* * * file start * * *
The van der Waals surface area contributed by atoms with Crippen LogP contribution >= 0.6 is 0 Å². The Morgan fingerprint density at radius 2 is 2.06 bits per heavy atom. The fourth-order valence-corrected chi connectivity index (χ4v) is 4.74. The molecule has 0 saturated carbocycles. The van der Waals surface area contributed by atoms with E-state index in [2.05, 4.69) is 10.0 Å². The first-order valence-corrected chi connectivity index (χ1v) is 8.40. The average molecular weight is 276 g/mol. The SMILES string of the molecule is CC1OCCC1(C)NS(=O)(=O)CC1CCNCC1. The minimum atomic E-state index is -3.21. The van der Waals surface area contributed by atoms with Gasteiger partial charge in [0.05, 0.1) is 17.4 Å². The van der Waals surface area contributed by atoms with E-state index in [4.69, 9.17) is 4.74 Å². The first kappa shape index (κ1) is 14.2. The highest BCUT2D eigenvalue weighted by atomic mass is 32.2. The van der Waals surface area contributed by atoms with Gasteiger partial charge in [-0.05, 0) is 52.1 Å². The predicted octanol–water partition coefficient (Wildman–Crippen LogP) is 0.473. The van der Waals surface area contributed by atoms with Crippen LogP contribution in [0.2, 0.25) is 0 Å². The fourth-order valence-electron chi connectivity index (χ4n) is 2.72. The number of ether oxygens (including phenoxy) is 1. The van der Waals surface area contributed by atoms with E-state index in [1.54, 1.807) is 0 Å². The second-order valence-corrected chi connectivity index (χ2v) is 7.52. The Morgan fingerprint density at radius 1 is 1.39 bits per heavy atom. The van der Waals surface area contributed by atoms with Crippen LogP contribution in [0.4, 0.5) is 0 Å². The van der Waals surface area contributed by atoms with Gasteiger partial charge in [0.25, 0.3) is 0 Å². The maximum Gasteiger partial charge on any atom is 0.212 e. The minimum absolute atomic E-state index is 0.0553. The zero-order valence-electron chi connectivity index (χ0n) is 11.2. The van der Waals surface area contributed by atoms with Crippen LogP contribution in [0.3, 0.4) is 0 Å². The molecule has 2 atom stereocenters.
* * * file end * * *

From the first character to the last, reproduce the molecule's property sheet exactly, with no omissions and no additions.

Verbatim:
The van der Waals surface area contributed by atoms with Crippen LogP contribution >= 0.6 is 0 Å². The Morgan fingerprint density at radius 2 is 2.06 bits per heavy atom. The fourth-order valence-corrected chi connectivity index (χ4v) is 4.74. The molecule has 0 saturated carbocycles. The van der Waals surface area contributed by atoms with E-state index in [2.05, 4.69) is 10.0 Å². The first-order valence-corrected chi connectivity index (χ1v) is 8.40. The average molecular weight is 276 g/mol. The SMILES string of the molecule is CC1OCCC1(C)NS(=O)(=O)CC1CCNCC1. The minimum atomic E-state index is -3.21. The van der Waals surface area contributed by atoms with Gasteiger partial charge in [0.05, 0.1) is 17.4 Å². The van der Waals surface area contributed by atoms with E-state index in [4.69, 9.17) is 4.74 Å². The first kappa shape index (κ1) is 14.2. The highest BCUT2D eigenvalue weighted by atomic mass is 32.2. The van der Waals surface area contributed by atoms with Gasteiger partial charge in [-0.05, 0) is 52.1 Å². The predicted octanol–water partition coefficient (Wildman–Crippen LogP) is 0.473. The van der Waals surface area contributed by atoms with Crippen LogP contribution in [0.2, 0.25) is 0 Å². The fourth-order valence-electron chi connectivity index (χ4n) is 2.72. The number of ether oxygens (including phenoxy) is 1. The van der Waals surface area contributed by atoms with E-state index in [1.54, 1.807) is 0 Å². The second-order valence-corrected chi connectivity index (χ2v) is 7.52. The Morgan fingerprint density at radius 1 is 1.39 bits per heavy atom. The van der Waals surface area contributed by atoms with Crippen LogP contribution in [0.4, 0.5) is 0 Å². The van der Waals surface area contributed by atoms with Gasteiger partial charge in [0.25, 0.3) is 0 Å². The maximum Gasteiger partial charge on any atom is 0.212 e. The minimum absolute atomic E-state index is 0.0553. The zero-order valence-electron chi connectivity index (χ0n) is 11.2. The van der Waals surface area contributed by atoms with Crippen LogP contribution in [0.3, 0.4) is 0 Å². The molecule has 2 atom stereocenters.